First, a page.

the best possible response to “Nice ass!” is “Thanks, I use it for pooping.”
Do you mind if I say this? You look great.
You are a very pretty girl. I mean, that’s not the only thing I care about in a person. But, yes, I do appreciate a good-looking… whoever you are.
One evening in August, I made the fateful decision to treat myself to a dinner in my own company after a long day of train rides. As it were, I found myself sitting next to Benevolent Sexism himself.
The man was a few bar stools away from me. He had a leathery square-jawed face and the kind of smile that closed business deals. He shook a bottle of tabasco vigorously over his platter of oysters, then proceeded to interrupt my communion with my steak. Leaning over, using a gravelly indoor voice, he gave me… a series of compliments.
As if he hadn’t already formed a convincing proposition, he then proceeded to slowly slurp an oyster off its shell while maintaining steady eye contact.
I’d like to follow a column about women’s body image with one about the sense of entitlement many men have around women’s bodies.
What is the difference between a compliment and harassment?
Whether or not men should compliment women they have no acquaintance with is tricky business. Compliments are rarely given without vested interest. To pay a compliment is to introduce a currency, to suggest an exchange of social capital, of approval for time or flesh. To abuse this currency is to assert power, i.e. when a creep at a bar makes an unwelcome and offensive advance. In such cases, the seemingly innocent compliment becomes but another indicator of gender inequality.
In my last column, I spoke about the constant societal pressure inflicted on women to feel ashamed of and to want to change their bodies. In a world that offers a beauty ideal too thin to spread around, a woman who decides to love her own body does so against an overwhelming number of social forces.
This is why, when a man praises the beauty of a woman he barely knows, regardless of his intentions, he is tapping into the old patriarchal strategy that preys upon this serious vulnerability. The flipside of validating one woman’s body is the institutionalized policing of all female bodies as a whole.
To men: A compliment about appearance to a woman you’ve just met—if your social relations are defined by your broad status as strangers of the opposite gender, and not anything more substantial—risks becoming an insidious flaunting of social currency and power.
If society tells women that the end goal of the feminine performance is Looking Hot while Accomplishing Everything Else, it can be hard to shake the feeling that perhaps it’s the performance that’s being complimented, not the person. You are pretty, in the wrong context, sounds like That’s good, keep on being pretty. It becomes a reminder to the woman that she is being looked at instead of interacted with as a cohesive being.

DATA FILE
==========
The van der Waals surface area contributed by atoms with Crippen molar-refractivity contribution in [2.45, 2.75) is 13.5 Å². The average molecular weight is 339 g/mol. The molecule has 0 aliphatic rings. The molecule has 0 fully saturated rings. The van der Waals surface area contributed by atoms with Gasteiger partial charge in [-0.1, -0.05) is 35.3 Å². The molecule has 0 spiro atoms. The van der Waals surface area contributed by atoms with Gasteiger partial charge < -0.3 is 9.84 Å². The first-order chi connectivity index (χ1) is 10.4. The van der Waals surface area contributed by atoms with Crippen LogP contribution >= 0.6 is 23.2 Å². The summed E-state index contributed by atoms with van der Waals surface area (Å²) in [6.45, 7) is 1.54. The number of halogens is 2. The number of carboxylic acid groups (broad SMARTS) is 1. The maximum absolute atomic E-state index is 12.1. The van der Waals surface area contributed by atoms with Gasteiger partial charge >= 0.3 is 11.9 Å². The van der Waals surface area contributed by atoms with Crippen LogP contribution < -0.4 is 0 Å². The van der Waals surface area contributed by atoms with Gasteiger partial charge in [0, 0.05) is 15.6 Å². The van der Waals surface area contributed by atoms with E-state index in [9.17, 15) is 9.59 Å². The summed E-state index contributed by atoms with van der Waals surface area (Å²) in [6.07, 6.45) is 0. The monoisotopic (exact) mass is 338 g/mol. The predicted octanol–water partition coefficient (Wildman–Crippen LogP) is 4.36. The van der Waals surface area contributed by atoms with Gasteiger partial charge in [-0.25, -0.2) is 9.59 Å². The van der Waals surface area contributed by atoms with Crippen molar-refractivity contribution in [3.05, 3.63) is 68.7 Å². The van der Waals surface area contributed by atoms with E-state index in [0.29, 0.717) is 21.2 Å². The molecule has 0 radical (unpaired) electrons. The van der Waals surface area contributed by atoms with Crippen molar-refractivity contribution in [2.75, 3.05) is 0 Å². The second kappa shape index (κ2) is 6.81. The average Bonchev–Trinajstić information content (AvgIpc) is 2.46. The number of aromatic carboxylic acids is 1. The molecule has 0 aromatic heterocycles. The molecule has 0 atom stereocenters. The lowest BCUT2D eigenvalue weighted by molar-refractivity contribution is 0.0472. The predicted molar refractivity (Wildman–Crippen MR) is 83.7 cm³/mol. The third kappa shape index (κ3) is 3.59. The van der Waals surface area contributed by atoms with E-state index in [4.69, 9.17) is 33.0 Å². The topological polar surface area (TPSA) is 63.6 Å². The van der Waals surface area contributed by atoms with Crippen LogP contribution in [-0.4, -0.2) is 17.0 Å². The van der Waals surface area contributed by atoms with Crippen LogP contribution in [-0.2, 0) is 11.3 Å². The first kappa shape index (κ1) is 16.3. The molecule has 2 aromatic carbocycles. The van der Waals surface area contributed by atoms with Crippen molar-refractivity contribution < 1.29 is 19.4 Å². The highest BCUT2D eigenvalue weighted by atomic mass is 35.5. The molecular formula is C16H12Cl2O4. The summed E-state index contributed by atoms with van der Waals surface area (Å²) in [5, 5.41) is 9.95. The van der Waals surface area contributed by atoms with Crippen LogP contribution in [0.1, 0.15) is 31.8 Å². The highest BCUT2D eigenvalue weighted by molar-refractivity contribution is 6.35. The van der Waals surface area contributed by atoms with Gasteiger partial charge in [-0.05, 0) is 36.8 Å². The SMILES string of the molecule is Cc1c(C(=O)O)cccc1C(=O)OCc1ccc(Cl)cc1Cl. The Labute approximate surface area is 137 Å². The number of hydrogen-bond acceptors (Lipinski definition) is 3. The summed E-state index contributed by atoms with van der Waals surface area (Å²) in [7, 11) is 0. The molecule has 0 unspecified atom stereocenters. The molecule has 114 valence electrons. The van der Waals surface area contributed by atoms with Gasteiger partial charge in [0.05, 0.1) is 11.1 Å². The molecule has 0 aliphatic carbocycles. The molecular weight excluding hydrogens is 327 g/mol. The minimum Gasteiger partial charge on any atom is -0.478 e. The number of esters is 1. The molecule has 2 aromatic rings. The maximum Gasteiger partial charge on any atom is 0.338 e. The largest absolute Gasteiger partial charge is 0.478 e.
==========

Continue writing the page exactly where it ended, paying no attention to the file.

How then, can a man say something nice to a woman who he wants to get to know better?
Complimenting Women—in Simple, Actionable Terms:
If you don’t know each other, never use a compliment about her body as a conversation starter. Never on the street. Never on public transport. And especially never if she’s wearing headphones. This will never achieve the desired effect.
Compliments are intimate. For most women, their reaction to an unknown man commenting on their appearance, whether positive or negative, is repulsion.
Telling a woman she is attractive can go either way, depending mostly on whether she’s already attracted to you. This sounds obvious, but it is actually counterintuitive.
Men have been taught that compliments open the door to romantic or sexual interest. In truth, telling a woman you find her attractive only works in your favor if she’s already interested. If she isn’t, you’ll pretty much ruin your chances.
Unless you are completely, completely sure that she would like it (or, to err on the safe side, unless she has given you permission), a compliment accompanied by touching or intimate proximity is worse. For example, the classic hand on knee, or lean in maneuver. According to an informal survey conducted by sex educator Dr. Emily Nagoski, 25% of women will be squicked out by touching from the get go, while 50% says their approval depends highly on their level of attraction.
In general, shut up about her appearance. Which brings us to …
The best compliments are genuine (!), specific, non-appearance based. Talk about something substantive. Something you have in common. Admire her for something real—her mind, her sense of humor, her work ethic—and talk to her about it. Pay a compliment only if it’s relevant to the conversation you’re having.
You always need a reason for talking to her other than the fact that you want to talk to her. Which, alas, means that very often there will be no reason for you to talk to someone you want to talk to, and therefore you don’t talk to her. Sorry.
Lastly, only offer something positive about a person’s body or belongings after you’ve said something positive about their other attributes that you can only know by having a conversation with them.
The number one focus of compliments between loving partners is neither appearance, skill, nor personality, but the experience of being with them. In other words, not You look amazing, but You make me feel amazing. And that’s what a compliment should be—not a proposition, but a statement of admiration, appreciation, and plain old liking.
The short of it is that there is no secret trick to delivering a sexual or romantic compliment to a woman you’ve just met. It is not possible to do so. Women deserve to be treated as individuals, not as potential girlfriends or partners. The vast majority of women will never be your partner, and they should be treated according to these odds—unless their behavior communicates otherwise.